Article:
The Geigenbaumuseum Mittenwald

 

 

 

 

 

 

 

 

 

 

 

 

 

 

 

 

 

 

 

The Violin Making Museum in Mittenwald has been undergoing extensive refurbishment and re-arrangement. The work was completed in April 2005. The museum exhibits show the craft of violin making and its development in Mittenwald, embedded in the history of the place. The following announcement of the re-opening of the museum is taken from the Mittenwald official website. The translation is ours.

 

 

 

 

 

 

 

Re-opening of the Violin Making Museum

 

On 15 April 2005, after a long period of rebuilding and renovation, the Geigenbaumuseum could once again open its doors to guests and visitors from all over the world. The new ‘Specialist museum for violin making’, as it is called in the trade, is divided into two major thematic areas: in the one it shows the history of Mittenwald, which is bound up with violin making, in the other the development of local violin making from Matthias Klotz to the present day. In the future there will be about 200 instruments displayed in the museum, from every significant Mittenwald workshop, ranging from the most valuable violims of master craftsmen to a poor quality damaged instrument, from children’s violins to contrabasses. Further than this there are also Guitars, Citherns and Zithers. Beside the instruments themselves there will also be on display large numbers of pictures, maps, display boards, tools,and historical and craft related expositions. The new Mittenwald treasure chest also includes a room for concerts, lectures and special exhibitions. 

 

 

 

 

 

 

 

 

 

 

 

 

 

 

 

 

 

 

 

 

 

An exhibit in the Geigenbaumuseum

 

 

The Violin Making Museum in Mittenwald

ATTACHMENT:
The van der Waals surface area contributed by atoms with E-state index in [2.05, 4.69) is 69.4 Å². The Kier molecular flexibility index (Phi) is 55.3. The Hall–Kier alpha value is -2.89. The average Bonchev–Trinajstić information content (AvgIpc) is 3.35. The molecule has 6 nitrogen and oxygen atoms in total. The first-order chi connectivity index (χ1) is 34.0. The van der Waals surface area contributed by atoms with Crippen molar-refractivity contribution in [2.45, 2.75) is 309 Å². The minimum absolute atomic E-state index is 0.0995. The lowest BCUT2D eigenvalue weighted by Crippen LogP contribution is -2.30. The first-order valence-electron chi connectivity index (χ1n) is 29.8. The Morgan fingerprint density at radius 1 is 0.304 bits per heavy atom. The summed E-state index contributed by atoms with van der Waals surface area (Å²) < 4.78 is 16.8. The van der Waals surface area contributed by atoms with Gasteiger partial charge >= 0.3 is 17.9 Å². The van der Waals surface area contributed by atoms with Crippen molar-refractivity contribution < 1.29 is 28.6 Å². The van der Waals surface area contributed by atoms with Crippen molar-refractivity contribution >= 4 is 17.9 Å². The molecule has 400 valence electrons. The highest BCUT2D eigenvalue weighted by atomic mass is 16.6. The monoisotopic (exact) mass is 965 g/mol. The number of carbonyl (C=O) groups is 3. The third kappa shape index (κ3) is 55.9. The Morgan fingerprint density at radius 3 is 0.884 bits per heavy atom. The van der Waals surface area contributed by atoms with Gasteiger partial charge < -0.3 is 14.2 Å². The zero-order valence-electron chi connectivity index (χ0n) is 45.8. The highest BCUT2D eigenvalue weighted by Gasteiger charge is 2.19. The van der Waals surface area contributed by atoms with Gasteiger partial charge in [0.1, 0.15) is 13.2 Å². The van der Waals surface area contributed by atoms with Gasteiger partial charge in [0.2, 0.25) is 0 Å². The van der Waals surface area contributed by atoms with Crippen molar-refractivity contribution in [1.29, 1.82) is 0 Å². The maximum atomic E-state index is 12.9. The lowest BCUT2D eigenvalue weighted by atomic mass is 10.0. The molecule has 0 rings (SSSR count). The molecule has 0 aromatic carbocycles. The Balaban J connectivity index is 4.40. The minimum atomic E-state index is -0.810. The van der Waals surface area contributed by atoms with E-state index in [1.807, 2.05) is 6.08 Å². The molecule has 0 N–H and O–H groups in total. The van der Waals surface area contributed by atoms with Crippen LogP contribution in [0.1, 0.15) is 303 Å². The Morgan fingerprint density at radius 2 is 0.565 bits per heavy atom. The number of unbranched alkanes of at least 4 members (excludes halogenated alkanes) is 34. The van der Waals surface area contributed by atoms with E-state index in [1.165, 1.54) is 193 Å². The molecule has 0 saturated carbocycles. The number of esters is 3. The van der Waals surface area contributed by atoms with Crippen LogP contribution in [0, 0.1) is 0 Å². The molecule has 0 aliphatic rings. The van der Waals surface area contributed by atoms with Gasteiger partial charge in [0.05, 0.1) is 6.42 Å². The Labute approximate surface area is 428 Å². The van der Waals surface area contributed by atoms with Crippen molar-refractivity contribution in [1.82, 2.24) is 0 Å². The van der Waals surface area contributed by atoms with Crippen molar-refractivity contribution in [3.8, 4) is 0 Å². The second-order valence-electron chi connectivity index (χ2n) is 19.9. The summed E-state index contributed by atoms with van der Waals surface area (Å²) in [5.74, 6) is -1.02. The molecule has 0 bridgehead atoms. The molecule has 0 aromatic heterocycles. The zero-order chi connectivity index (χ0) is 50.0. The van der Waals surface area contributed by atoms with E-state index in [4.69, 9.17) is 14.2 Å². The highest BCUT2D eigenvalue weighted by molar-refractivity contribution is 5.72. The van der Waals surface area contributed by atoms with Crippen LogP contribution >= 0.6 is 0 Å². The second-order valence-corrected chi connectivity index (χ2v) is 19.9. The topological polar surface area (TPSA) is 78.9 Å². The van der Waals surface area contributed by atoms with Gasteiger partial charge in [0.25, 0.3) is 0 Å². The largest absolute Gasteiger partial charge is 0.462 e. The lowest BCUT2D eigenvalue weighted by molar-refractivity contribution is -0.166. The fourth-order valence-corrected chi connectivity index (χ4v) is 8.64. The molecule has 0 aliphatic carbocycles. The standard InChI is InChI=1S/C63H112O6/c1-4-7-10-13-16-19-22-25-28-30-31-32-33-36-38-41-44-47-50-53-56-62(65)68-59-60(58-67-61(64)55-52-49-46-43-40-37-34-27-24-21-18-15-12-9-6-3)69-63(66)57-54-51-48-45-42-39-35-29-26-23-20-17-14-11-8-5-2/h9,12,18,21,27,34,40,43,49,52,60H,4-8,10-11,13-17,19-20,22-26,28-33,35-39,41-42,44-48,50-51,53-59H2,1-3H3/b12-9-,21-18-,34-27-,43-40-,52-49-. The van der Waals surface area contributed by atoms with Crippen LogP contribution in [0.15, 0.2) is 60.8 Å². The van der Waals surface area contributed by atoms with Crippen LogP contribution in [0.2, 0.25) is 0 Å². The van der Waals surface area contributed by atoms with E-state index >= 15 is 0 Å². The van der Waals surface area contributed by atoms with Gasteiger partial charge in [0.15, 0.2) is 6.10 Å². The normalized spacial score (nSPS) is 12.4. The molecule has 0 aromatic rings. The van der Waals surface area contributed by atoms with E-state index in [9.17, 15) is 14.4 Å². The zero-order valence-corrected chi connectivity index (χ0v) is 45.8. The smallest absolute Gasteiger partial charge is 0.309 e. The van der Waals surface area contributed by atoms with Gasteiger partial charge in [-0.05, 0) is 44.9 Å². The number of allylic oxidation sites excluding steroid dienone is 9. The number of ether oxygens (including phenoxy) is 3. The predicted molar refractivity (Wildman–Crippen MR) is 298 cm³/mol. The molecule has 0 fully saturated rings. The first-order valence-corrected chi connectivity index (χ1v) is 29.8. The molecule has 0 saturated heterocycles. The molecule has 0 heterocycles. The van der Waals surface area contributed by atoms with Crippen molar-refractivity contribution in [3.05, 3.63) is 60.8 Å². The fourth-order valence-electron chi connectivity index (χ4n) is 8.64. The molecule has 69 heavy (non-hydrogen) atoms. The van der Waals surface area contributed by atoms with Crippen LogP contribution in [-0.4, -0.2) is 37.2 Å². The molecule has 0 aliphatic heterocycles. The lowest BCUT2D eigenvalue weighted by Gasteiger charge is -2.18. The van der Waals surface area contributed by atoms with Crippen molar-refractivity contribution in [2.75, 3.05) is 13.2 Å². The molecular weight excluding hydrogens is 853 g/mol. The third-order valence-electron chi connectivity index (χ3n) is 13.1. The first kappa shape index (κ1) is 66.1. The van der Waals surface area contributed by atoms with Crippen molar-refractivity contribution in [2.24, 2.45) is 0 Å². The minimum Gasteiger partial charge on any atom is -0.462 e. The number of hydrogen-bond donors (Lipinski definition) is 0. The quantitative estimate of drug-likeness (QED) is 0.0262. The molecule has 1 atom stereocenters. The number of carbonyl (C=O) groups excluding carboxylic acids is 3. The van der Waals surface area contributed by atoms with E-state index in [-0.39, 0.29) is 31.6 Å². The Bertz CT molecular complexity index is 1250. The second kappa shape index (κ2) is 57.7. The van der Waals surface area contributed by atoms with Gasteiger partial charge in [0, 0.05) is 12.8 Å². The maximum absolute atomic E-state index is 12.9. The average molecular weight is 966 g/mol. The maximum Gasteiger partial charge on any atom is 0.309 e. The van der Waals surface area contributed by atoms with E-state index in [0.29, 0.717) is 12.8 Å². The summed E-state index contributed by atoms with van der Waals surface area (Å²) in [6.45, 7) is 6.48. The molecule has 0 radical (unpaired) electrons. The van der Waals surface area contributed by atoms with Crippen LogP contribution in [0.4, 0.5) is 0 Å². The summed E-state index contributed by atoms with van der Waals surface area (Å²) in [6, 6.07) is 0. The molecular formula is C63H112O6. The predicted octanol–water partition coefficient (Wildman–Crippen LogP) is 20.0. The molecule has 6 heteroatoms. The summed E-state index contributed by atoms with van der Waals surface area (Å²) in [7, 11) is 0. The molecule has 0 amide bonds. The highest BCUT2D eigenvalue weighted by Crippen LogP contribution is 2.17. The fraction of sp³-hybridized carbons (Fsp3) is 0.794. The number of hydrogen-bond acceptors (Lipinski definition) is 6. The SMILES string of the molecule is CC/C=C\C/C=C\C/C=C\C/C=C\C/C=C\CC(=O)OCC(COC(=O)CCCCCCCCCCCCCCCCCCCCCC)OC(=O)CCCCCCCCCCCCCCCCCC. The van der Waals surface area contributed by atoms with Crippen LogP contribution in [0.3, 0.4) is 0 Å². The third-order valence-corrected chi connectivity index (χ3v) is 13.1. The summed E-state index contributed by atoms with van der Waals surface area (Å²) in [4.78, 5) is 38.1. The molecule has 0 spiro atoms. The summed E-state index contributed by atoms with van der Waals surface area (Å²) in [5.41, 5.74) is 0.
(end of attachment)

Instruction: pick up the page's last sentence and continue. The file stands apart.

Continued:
A gallery in the newly refurbished Geigenbaumuseum Mittenwald (from the museum website)

 

 

 

 

 

 

 

 

 

 

 

 

The core of the extensive and extremely valuable collection of instruments relates to violin building in Mittenwald, from the baroque masters such as Matthias and Sebastian Klotz, to the workshops of the present day. However it does also include violins originating elsewhere, for example those of the world famous Tirolese violin maker, Jacob Stainer. There are also large numbers of bowed and plucked stringed instruments related to the violin.

 

We tried to see the Geigenbaumuseum on the Sunday in April 2004 when we were in Mittenwald. Although, according to its advertised opening hours, it should have been open, we were unable to gain entry. All we saw was a firmly closed door. This may have had to do with the refurbishment, but there was no notice to this effect. There is a fairly comprehensive official website covering everything relating to violin making in Mittenwald. Parts of this are available in both German and English, including a more detailed account of the history of violin making in Mittenwald than the one given above. This is where we have obtained our information.  The Geigenbaumuseum pages appear to be available in German only and the information given above about the museum is a taken from that source and translated into English by us. The museum webpages include a good many photographs of the newly refurbished museum, of which we have purloined one or two. A link is given below for the official composite website, as well as links to specific sites included therein.

 

 

 

 

 

 

 

 

 

 

 

 

 

 

 

 

 

 

   

 

Please click below for individual components of the website commemorating 300 years of violin making in Mittenwald (in German and English):

 

Mittenwald

Geigenbauschule Mittenwald

Geigenbaumuseum Mittenwald
History of Mittenwald Violin Making
Introductory Bibliography of Mittenwald Violin Making
Index of all Mittenwald Violin Makers

The Mittenwald violin making family Klotz

Matthias Klotz (1653-1743)
Violin 1714

Georg I Klotz (1687-1737)
Sebastian I Klotz (1696-1775)
Johann Carol Klotz (1709-1769)


 

 

Sie finden hier die entsprechenden Links:

 

Mittenwald

Geigenbauschule Mittenwald

Geigenbaumuseum Mittenwald

Geschichte des Mittenwalder Geigenbaus
Der Wirtschaftsraum Süddeutschland-Tirol-Venedig
Einführende Bibliographie zum Mittenwalder Geigenbau
Register sämtlicher Mittenwalder Geigenbauer

Die Mittenwalder Geigenmacher-Familie Klotz

Matthias Klotz (1653-1743)
Violine 1714
Matthias Klotz Denkmal in Mittenwald

Georg I. Klotz (1687-1737)
Sebastian Klotz (1696-1775)
Johann Carol Klotz (1709-1769)

 

 

  blue mask

 

 

Please click below for:

 

Main website index

Concert listing 2003 - 04

Additional information 2003 - 04 (Bavaria)